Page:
Tupuānuku is a whetū in the Matariki cluster. It is the star connected to anything associated within the soil, including cultivated and uncultivated foods grown in the ground.
Aotearoa New Zealand’s Ministry for the Environment and Stats NZ have produced Environment Aotearoa 2022 as part of its environmental reporting series. Environment Aotearoa 2022 has a unique approach that uses Te Kāhui o Matariki as the guiding framework for the report. Learn more about this approach in the article Environment Aotearoa 2022 – introduction.
In Environment Aotearoa 2022, Tupuānuku represents soil quality – the health of our soils and the different ways in which this affects our wellbeing. Te taiao (the environment) is interconnected – when we put pressure on our soils, this affects other environmental domains including freshwater and marine environments.
Tupuānuku is comprised of two words: ‘tupu’ which can mean ‘new shoot’ or ‘to grow’, and ‘nuku’, an abbreviation of ‘Papatūānuku’ (Earth mother). Tupuānuku resides in the domain of Rongo-mā-Tāne, the atua of agriculture.
Environment Aotearoa 2022
Interwoven knowledge systems
The connections between soil and people are strong. Origin stories from around the world refer to humans as being formed from soil. In te ao Māori, Hineahuone was created from clay and her name means ‘earth-formed woman’. When we die, our bodies are returned to the soil.
When we examine our understanding of soils, there are numerous crossovers between mātauranga Māori and science.
Soils have whakapapa – they are formed and shaped by parent material (rocks, volcanic ash and sediments), climate, land formations and living things. Whakapapa and soil formation influence how we use the land. Knowing about the soils’ origins helps us choose the most sustainable locations to grow vegetables, plant vineyards, grow pasture grasses and build houses.
Soils have mauri – they are living ecosystems that sustain and support life. Soils are home to over 25% of the world’s biodiversity, which includes insects, earthworms, fungi and microorganisms. Soils are also key to sustaining human life. Caring for our soils helps to improve their mauri.
The state of Tupuānuku
The article Pōhutukawa – pressures on the environment outlines some of the issues that land use (how we’ve modified the whenua to suit our human needs) are having on te taiao. Many of these pressures directly affect soil quality. Soil scientists use a set of indicators when monitoring soil quality. The indicators measure important soil properties like porosity (spaces in the soil that allow air and water to circulate), carbon (organic matter) and nutrients like nitrogen and phosphorus that help plants grow.
Soil quality has remained much the same between the years 1994–2018 – there have been no overall improving or declining trends. Nearly half of all the sites where soil quality is measured were below the target range for porosity. Heavy machinery and large numbers of livestock per hectare can compact (squash) the soil. However, over the last few years, over 90% of the measured soils met target ranges for other soil quality indicators including carbon and pH.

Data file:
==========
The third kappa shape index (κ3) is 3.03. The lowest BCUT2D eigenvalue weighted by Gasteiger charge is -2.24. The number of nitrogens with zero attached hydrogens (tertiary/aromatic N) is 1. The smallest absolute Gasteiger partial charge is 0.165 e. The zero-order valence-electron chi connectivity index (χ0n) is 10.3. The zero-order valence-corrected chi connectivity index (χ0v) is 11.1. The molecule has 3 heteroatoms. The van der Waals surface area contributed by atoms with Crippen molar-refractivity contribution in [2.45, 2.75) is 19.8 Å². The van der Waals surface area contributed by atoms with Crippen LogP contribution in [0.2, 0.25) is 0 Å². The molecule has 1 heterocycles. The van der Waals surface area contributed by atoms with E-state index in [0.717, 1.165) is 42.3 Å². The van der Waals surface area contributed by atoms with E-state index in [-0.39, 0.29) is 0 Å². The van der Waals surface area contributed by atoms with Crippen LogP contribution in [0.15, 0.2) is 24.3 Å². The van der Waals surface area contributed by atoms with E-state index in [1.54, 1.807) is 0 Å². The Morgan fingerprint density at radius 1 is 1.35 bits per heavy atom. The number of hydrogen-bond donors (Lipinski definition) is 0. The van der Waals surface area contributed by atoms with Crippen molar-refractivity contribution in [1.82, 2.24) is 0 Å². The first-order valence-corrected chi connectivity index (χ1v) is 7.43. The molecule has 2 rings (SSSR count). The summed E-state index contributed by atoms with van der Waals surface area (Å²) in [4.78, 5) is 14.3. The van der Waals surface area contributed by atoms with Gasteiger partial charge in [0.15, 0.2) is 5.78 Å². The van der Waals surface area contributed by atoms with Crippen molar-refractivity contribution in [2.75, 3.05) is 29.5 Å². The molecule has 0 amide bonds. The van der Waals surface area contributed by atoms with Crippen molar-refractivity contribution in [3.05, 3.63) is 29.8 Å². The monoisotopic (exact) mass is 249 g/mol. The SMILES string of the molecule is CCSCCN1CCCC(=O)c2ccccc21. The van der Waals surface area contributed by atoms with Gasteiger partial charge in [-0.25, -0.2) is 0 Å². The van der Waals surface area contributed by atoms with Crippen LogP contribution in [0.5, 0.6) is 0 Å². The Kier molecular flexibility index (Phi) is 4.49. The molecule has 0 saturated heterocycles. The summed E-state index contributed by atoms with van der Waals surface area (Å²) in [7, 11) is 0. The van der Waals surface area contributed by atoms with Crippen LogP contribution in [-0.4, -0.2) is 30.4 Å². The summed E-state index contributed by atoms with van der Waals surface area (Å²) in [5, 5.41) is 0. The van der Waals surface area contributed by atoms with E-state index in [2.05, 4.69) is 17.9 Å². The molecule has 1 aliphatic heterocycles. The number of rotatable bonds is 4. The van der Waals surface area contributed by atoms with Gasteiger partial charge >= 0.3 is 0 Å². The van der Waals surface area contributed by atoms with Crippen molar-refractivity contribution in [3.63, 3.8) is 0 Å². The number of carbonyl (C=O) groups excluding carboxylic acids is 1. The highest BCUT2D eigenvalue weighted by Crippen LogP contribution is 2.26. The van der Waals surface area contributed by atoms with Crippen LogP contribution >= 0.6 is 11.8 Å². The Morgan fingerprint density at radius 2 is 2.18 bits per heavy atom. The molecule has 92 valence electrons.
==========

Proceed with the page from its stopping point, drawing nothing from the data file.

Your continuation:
Losses due to erosion and land fragmentation
Soils face pressure due to erosion and land fragmentation. Erosion is a widespread natural process in Aotearoa, partly due to high rainfall and the vulnerable, steep terrain. Humans have added to the problem by removing the trees from hilly areas to create pasture. Data from 2012 showed that an estimated 192 million tonnes of eroded soil entered our rivers each year. Erosion degrades freshwater and marine habitats and reduces the benefits that soils can provide.
Land fragmentation is another threat to our soils. Only 15% of Aotearoa’s total land area has highly productive soils. Our urban areas were often settled to make use of good soils, so when we expand to build roads or new housing, we remove this land from productive use. The area of highly productive land no longer available for crops and livestock increased by 54% in the period 2002–2019.
Why healthy soils matter
Research suggests that high-quality healthy soils are linked to healthier, more nutritious foods, which in turn help to create healthier people. Maintaining good soil quality is also good for our economy. In the year ended March 2020, agriculture and horticulture exports generated $40.7 billion in export revenue.
Tupuānuku reminds us that we need to look after soil. It is a special resource. If we pollute it or lose it, we cannot buy or make more.
Māori were Aotearoa’s first soil scientists.
The Hub has extensive resources on soil. Explore these curations:
- Soil – introduction (younger learners)
- Soil, farming and science – introduction (older learners)
- Land (collection)
The Science Learning Hub team has curated a collection of resources to support Matariki and Environment Aotearoa 2022. This collection provides additional context and pedagogical insights. Log in to make this collection part of your private collection, just click on the copy icon. You can then add additional content and notes and make other changes.
Learn about soil quality and soil properties by conducting a visual soil assessment (VSA). The activity involves digging up a 20 cm cube of soil to examine the soil structure and porosity and look for earthworms. This simplified VSA can be done at school or on a farm pasture.
Stats NZ and the Ministry for the Environment report on different aspects of Aotearoa’s environment every 6 months. Access their reports here.
SINDIonline: Soil Quality Indicators is a web-based tool to help people interpret the quality or health of a soil sample. Developed by Manaaki Whenua Landcare Research, it uses the seven indicators mentioned in Environment Aotearoa 2022.
This resource has been produced in collaboration with the Ministry for the Environment and Stats NZ.